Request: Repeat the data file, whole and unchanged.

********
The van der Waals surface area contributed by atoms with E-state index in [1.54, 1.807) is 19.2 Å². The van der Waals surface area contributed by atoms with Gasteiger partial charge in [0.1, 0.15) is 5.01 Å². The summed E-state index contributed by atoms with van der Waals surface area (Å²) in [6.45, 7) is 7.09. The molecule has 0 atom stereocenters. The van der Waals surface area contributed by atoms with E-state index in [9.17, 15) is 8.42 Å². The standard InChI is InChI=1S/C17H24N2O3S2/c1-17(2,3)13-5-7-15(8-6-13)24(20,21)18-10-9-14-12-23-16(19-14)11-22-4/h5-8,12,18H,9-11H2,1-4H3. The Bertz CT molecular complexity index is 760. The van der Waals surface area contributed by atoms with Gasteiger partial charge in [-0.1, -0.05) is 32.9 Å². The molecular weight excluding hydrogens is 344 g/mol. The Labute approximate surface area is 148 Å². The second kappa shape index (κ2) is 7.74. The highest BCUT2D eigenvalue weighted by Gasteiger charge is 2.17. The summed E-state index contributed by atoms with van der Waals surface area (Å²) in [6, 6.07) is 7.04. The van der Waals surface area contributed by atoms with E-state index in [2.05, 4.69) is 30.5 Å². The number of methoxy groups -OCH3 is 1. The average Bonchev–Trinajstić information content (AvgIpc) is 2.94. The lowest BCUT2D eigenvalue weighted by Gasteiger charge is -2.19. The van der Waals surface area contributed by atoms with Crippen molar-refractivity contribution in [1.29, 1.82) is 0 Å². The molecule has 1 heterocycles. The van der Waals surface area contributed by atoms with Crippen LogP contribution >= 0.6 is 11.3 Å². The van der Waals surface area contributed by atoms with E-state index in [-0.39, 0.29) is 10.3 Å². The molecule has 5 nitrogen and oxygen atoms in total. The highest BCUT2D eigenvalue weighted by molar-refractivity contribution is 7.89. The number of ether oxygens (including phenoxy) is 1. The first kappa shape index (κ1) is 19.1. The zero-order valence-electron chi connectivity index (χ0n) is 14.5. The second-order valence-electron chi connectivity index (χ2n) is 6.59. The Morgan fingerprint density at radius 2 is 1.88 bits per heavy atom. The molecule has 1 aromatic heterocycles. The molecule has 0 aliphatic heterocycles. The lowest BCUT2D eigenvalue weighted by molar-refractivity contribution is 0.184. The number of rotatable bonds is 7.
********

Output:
The van der Waals surface area contributed by atoms with E-state index in [1.54, 1.807) is 19.2 Å². The van der Waals surface area contributed by atoms with Gasteiger partial charge in [0.1, 0.15) is 5.01 Å². The summed E-state index contributed by atoms with van der Waals surface area (Å²) in [6.45, 7) is 7.09. The molecule has 0 atom stereocenters. The van der Waals surface area contributed by atoms with E-state index in [9.17, 15) is 8.42 Å². The standard InChI is InChI=1S/C17H24N2O3S2/c1-17(2,3)13-5-7-15(8-6-13)24(20,21)18-10-9-14-12-23-16(19-14)11-22-4/h5-8,12,18H,9-11H2,1-4H3. The Bertz CT molecular complexity index is 760. The van der Waals surface area contributed by atoms with Gasteiger partial charge in [-0.1, -0.05) is 32.9 Å². The molecular weight excluding hydrogens is 344 g/mol. The Labute approximate surface area is 148 Å². The second kappa shape index (κ2) is 7.74. The highest BCUT2D eigenvalue weighted by Gasteiger charge is 2.17. The summed E-state index contributed by atoms with van der Waals surface area (Å²) in [6, 6.07) is 7.04. The van der Waals surface area contributed by atoms with E-state index in [2.05, 4.69) is 30.5 Å². The number of methoxy groups -OCH3 is 1. The average Bonchev–Trinajstić information content (AvgIpc) is 2.94. The lowest BCUT2D eigenvalue weighted by Gasteiger charge is -2.19. The van der Waals surface area contributed by atoms with Crippen molar-refractivity contribution in [1.29, 1.82) is 0 Å². The molecule has 1 heterocycles. The van der Waals surface area contributed by atoms with Crippen LogP contribution >= 0.6 is 11.3 Å². The van der Waals surface area contributed by atoms with E-state index in [-0.39, 0.29) is 10.3 Å². The molecule has 5 nitrogen and oxygen atoms in total. The highest BCUT2D eigenvalue weighted by molar-refractivity contribution is 7.89. The number of ether oxygens (including phenoxy) is 1. The first kappa shape index (κ1) is 19.1. The zero-order valence-electron chi connectivity index (χ0n) is 14.5. The second-order valence-electron chi connectivity index (χ2n) is 6.59. The Morgan fingerprint density at radius 2 is 1.88 bits per heavy atom. The molecule has 1 aromatic heterocycles. The molecule has 0 aliphatic heterocycles. The lowest BCUT2D eigenvalue weighted by molar-refractivity contribution is 0.184. The number of rotatable bonds is 7.